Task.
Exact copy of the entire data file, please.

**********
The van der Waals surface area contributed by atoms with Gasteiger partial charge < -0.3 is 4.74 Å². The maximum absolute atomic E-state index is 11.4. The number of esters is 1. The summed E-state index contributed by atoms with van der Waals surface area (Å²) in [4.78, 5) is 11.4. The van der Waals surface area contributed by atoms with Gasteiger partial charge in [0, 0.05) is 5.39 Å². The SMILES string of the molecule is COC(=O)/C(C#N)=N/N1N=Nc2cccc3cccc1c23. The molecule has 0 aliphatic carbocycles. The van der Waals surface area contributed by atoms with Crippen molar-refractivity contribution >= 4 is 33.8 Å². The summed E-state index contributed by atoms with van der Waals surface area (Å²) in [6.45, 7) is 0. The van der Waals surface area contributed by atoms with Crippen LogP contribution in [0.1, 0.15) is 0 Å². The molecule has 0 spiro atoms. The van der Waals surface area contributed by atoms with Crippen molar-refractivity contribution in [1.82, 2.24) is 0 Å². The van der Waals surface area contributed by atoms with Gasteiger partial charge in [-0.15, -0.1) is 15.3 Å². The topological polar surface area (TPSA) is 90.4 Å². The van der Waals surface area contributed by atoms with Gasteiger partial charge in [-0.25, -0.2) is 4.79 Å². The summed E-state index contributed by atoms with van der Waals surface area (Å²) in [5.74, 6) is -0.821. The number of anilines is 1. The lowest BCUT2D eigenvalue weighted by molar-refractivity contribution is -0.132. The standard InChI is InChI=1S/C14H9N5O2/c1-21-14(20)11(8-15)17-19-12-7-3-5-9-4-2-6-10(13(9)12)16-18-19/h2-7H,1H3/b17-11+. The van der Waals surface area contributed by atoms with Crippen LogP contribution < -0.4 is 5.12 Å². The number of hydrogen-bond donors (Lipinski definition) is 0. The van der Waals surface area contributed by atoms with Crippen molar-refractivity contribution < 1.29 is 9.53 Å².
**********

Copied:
The van der Waals surface area contributed by atoms with Gasteiger partial charge < -0.3 is 4.74 Å². The maximum absolute atomic E-state index is 11.4. The number of esters is 1. The summed E-state index contributed by atoms with van der Waals surface area (Å²) in [4.78, 5) is 11.4. The van der Waals surface area contributed by atoms with Gasteiger partial charge in [0, 0.05) is 5.39 Å². The SMILES string of the molecule is COC(=O)/C(C#N)=N/N1N=Nc2cccc3cccc1c23. The molecule has 0 aliphatic carbocycles. The van der Waals surface area contributed by atoms with Crippen molar-refractivity contribution >= 4 is 33.8 Å². The summed E-state index contributed by atoms with van der Waals surface area (Å²) in [6.45, 7) is 0. The van der Waals surface area contributed by atoms with Crippen LogP contribution in [0.1, 0.15) is 0 Å². The molecule has 0 spiro atoms. The van der Waals surface area contributed by atoms with Crippen molar-refractivity contribution in [1.82, 2.24) is 0 Å². The van der Waals surface area contributed by atoms with Gasteiger partial charge in [-0.15, -0.1) is 15.3 Å². The topological polar surface area (TPSA) is 90.4 Å². The van der Waals surface area contributed by atoms with Gasteiger partial charge in [-0.25, -0.2) is 4.79 Å². The summed E-state index contributed by atoms with van der Waals surface area (Å²) in [5.74, 6) is -0.821. The number of anilines is 1. The lowest BCUT2D eigenvalue weighted by molar-refractivity contribution is -0.132. The standard InChI is InChI=1S/C14H9N5O2/c1-21-14(20)11(8-15)17-19-12-7-3-5-9-4-2-6-10(13(9)12)16-18-19/h2-7H,1H3/b17-11+. The van der Waals surface area contributed by atoms with Crippen LogP contribution < -0.4 is 5.12 Å². The number of hydrogen-bond donors (Lipinski definition) is 0. The van der Waals surface area contributed by atoms with Crippen molar-refractivity contribution < 1.29 is 9.53 Å².